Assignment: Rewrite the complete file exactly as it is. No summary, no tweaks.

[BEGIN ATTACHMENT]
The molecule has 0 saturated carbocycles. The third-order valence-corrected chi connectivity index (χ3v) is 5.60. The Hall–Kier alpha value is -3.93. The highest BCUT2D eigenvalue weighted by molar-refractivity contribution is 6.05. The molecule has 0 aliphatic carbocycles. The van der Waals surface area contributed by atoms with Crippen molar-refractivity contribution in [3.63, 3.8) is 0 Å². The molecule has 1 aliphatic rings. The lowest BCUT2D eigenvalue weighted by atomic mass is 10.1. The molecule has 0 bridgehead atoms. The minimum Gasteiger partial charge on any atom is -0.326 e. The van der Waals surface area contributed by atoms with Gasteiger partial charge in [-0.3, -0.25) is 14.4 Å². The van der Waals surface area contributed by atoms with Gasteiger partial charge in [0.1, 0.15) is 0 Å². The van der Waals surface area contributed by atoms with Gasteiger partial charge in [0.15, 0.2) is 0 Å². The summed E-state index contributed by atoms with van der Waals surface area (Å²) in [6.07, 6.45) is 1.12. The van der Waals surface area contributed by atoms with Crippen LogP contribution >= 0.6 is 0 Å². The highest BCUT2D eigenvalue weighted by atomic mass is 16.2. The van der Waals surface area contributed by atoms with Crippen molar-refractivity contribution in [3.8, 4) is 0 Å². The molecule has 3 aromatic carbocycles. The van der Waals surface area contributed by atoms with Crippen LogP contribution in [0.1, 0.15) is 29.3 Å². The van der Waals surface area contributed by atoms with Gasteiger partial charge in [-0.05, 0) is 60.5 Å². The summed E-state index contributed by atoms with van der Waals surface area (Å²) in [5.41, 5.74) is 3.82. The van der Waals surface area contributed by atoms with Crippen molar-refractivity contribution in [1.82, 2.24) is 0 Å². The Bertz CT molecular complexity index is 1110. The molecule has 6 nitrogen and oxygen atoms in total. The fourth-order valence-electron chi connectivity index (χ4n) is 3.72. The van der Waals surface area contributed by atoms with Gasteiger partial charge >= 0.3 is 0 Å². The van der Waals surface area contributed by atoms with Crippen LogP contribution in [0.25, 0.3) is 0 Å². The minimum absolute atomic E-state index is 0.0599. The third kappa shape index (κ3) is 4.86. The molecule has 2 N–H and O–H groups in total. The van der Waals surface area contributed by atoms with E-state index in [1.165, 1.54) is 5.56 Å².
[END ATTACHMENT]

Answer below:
The molecule has 0 saturated carbocycles. The third-order valence-corrected chi connectivity index (χ3v) is 5.60. The Hall–Kier alpha value is -3.93. The highest BCUT2D eigenvalue weighted by molar-refractivity contribution is 6.05. The molecule has 0 aliphatic carbocycles. The van der Waals surface area contributed by atoms with Crippen molar-refractivity contribution in [3.63, 3.8) is 0 Å². The molecule has 1 aliphatic rings. The lowest BCUT2D eigenvalue weighted by atomic mass is 10.1. The molecule has 0 bridgehead atoms. The minimum Gasteiger partial charge on any atom is -0.326 e. The van der Waals surface area contributed by atoms with Gasteiger partial charge in [-0.3, -0.25) is 14.4 Å². The van der Waals surface area contributed by atoms with Gasteiger partial charge in [0.1, 0.15) is 0 Å². The van der Waals surface area contributed by atoms with Gasteiger partial charge in [0.15, 0.2) is 0 Å². The summed E-state index contributed by atoms with van der Waals surface area (Å²) in [6.07, 6.45) is 1.12. The van der Waals surface area contributed by atoms with Crippen LogP contribution >= 0.6 is 0 Å². The highest BCUT2D eigenvalue weighted by atomic mass is 16.2. The van der Waals surface area contributed by atoms with Crippen molar-refractivity contribution in [3.8, 4) is 0 Å². The molecule has 3 aromatic carbocycles. The van der Waals surface area contributed by atoms with Crippen LogP contribution in [0.1, 0.15) is 29.3 Å². The van der Waals surface area contributed by atoms with Gasteiger partial charge in [-0.05, 0) is 60.5 Å². The summed E-state index contributed by atoms with van der Waals surface area (Å²) in [5.41, 5.74) is 3.82. The van der Waals surface area contributed by atoms with Crippen molar-refractivity contribution in [1.82, 2.24) is 0 Å². The Bertz CT molecular complexity index is 1110. The molecule has 6 nitrogen and oxygen atoms in total. The fourth-order valence-electron chi connectivity index (χ4n) is 3.72. The van der Waals surface area contributed by atoms with Gasteiger partial charge >= 0.3 is 0 Å². The van der Waals surface area contributed by atoms with Crippen LogP contribution in [0.25, 0.3) is 0 Å². The minimum absolute atomic E-state index is 0.0599. The third kappa shape index (κ3) is 4.86. The molecule has 2 N–H and O–H groups in total. The van der Waals surface area contributed by atoms with E-state index in [1.165, 1.54) is 5.56 Å².